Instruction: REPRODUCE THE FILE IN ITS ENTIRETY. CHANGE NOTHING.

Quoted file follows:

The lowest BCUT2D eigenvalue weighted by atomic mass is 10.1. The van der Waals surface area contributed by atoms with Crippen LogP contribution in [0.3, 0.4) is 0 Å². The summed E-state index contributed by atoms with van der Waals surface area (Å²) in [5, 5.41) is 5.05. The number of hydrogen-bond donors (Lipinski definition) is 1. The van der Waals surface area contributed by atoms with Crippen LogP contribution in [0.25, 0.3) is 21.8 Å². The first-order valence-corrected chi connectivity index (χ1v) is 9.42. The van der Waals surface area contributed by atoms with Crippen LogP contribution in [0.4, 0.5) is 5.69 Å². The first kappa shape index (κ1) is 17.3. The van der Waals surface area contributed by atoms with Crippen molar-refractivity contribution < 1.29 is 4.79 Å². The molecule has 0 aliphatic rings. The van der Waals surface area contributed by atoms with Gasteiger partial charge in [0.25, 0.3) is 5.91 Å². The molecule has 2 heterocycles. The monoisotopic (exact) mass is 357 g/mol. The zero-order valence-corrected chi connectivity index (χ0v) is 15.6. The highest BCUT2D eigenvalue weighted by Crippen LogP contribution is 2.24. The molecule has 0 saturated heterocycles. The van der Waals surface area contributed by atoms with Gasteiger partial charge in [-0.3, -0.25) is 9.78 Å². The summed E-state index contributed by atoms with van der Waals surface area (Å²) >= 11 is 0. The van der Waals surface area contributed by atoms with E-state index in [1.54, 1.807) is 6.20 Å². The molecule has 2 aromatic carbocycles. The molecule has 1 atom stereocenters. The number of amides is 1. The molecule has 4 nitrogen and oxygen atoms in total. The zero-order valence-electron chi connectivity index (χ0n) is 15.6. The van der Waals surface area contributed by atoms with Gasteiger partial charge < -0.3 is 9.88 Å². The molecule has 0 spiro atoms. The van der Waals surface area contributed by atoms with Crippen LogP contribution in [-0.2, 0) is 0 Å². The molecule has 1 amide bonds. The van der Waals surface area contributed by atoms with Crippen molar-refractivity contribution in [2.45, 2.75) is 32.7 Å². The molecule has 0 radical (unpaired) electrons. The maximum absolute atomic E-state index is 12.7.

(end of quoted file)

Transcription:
The lowest BCUT2D eigenvalue weighted by atomic mass is 10.1. The van der Waals surface area contributed by atoms with Crippen LogP contribution in [0.3, 0.4) is 0 Å². The summed E-state index contributed by atoms with van der Waals surface area (Å²) in [5, 5.41) is 5.05. The number of hydrogen-bond donors (Lipinski definition) is 1. The van der Waals surface area contributed by atoms with Crippen LogP contribution in [0.25, 0.3) is 21.8 Å². The first-order valence-corrected chi connectivity index (χ1v) is 9.42. The van der Waals surface area contributed by atoms with Crippen LogP contribution in [0.4, 0.5) is 5.69 Å². The first kappa shape index (κ1) is 17.3. The van der Waals surface area contributed by atoms with Crippen molar-refractivity contribution < 1.29 is 4.79 Å². The molecule has 0 aliphatic rings. The van der Waals surface area contributed by atoms with Gasteiger partial charge in [0.25, 0.3) is 5.91 Å². The molecule has 2 heterocycles. The monoisotopic (exact) mass is 357 g/mol. The zero-order valence-corrected chi connectivity index (χ0v) is 15.6. The highest BCUT2D eigenvalue weighted by Crippen LogP contribution is 2.24. The molecule has 0 saturated heterocycles. The van der Waals surface area contributed by atoms with Gasteiger partial charge in [-0.3, -0.25) is 9.78 Å². The summed E-state index contributed by atoms with van der Waals surface area (Å²) >= 11 is 0. The van der Waals surface area contributed by atoms with E-state index in [1.54, 1.807) is 6.20 Å². The molecule has 2 aromatic carbocycles. The molecule has 1 atom stereocenters. The number of amides is 1. The molecule has 4 nitrogen and oxygen atoms in total. The zero-order valence-electron chi connectivity index (χ0n) is 15.6. The van der Waals surface area contributed by atoms with Gasteiger partial charge < -0.3 is 9.88 Å². The molecule has 0 spiro atoms. The van der Waals surface area contributed by atoms with Crippen LogP contribution in [-0.2, 0) is 0 Å². The molecule has 1 amide bonds. The van der Waals surface area contributed by atoms with Crippen molar-refractivity contribution in [2.45, 2.75) is 32.7 Å². The molecule has 0 radical (unpaired) electrons. The maximum absolute atomic E-state index is 12.7.